Investigating in the darkness is also not an appropriate approach for all hauntings. Where reported activity exclusively takes place at a specific time of day in broad daylight, or in well-lit workplaces or homes, then the haunting should be investigated at the same time of day or in the same conditions.
If the ghost of a lady in white has been seeing roaming around a castle by tourists in the daytime, then why would you even consider trying to observe that same apparition yourself in anything other than the original conditions, broad daylight?
Some paranormal science and methods would suggest the possibility that light might actually increase paranormal activity. Some investigators experiment with a device called an EM pump, which pumps electromagnetic energy out into a location in the hopes that spirits can draw on that energy and use it to manifest or communicate.
The obvious fact that is being overlooked here is that light is a form electromagnetic energy too. Turning a light on is a much more efficient way of pumping EM into a room, especially since most EM pumps are battery powered and capable of pumping out just a few microwatts of power, while a standard incandescent electric light could be supplying up to 100 watts.
Plus there's the massive amounts of electromagnetic energy that the Sun radiates to Earth during the day.
The biggest problem with ghost hunting in the dark is that while our eyes are an invaluable tool in the light, in the darkness they can be unreliable. Our eyes can play tricks on us in the dark. You may think you've seen something that's not really there in our hyper-sensitive state as our eyes struggle to compensate for the low light. Our eyes strain to see in the darkness and thee brain tries to make sense of what it's seeing by forming familiar shapes and patterns and its at times like these when you are most likely to see something that isn't really there.
So next time you find yourself sat in the dark calling out for ghosts to show themselves, why not turn the lights on, at least for half of the investigation.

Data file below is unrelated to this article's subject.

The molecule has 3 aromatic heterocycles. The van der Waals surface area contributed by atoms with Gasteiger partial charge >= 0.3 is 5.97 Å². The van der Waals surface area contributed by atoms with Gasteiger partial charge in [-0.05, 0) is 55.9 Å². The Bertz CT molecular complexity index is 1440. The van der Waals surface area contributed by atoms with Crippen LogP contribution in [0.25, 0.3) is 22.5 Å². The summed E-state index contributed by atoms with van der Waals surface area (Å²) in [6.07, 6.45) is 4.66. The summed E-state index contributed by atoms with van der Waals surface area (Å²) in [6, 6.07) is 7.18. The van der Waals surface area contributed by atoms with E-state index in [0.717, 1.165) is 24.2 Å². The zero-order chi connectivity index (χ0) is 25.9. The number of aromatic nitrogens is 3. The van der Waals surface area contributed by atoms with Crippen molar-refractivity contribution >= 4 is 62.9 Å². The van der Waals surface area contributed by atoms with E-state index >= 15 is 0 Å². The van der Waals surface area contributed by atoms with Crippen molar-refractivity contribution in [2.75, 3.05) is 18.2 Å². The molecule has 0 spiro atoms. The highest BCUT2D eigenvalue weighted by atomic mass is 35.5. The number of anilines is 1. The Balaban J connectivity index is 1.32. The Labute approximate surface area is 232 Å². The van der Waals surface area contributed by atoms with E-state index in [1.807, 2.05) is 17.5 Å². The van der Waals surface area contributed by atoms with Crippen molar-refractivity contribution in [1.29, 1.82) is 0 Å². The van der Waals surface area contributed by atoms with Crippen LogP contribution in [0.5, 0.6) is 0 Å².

Left In The Dark At Margam Castle
I was at a public ghost hunting event at Margam Castle in Port Talbot, Wales where I experienced probably one of my most intriguing paranormal happenings to date.
The group of ghost hunters were in the castle's drawing room in the dark. I was stood in the large doorway with my back to the adjoining room, the library. As the group was calling out and willing activity to happen, a few of us heard something coming from the library.
It sounded like a small stone had been thrown, and bounced off of something before landing. A couple of us put our torches on and went to investigate the sound. Very quickly we were able to find a stone in the middle of the floor in the area we thought the sound had come from.
It did seem like the stone could have been responsible for the sound, but it was harder to tell for sure because the room had been dark. If the lights had been on, or we had seen the room previously in the light, we may have noticed if the stone was lying on the carpet already. This would of course either confirm the incident or allow us to rule the stone out and continue looking for the possible cause of the sound.
There's also a chance that with the lights on we might have seen that stone move, fall or being thrown. And, although I don't suspect it in this case, having the lights on does make it harder for someone to fake activity like a stone being thrown.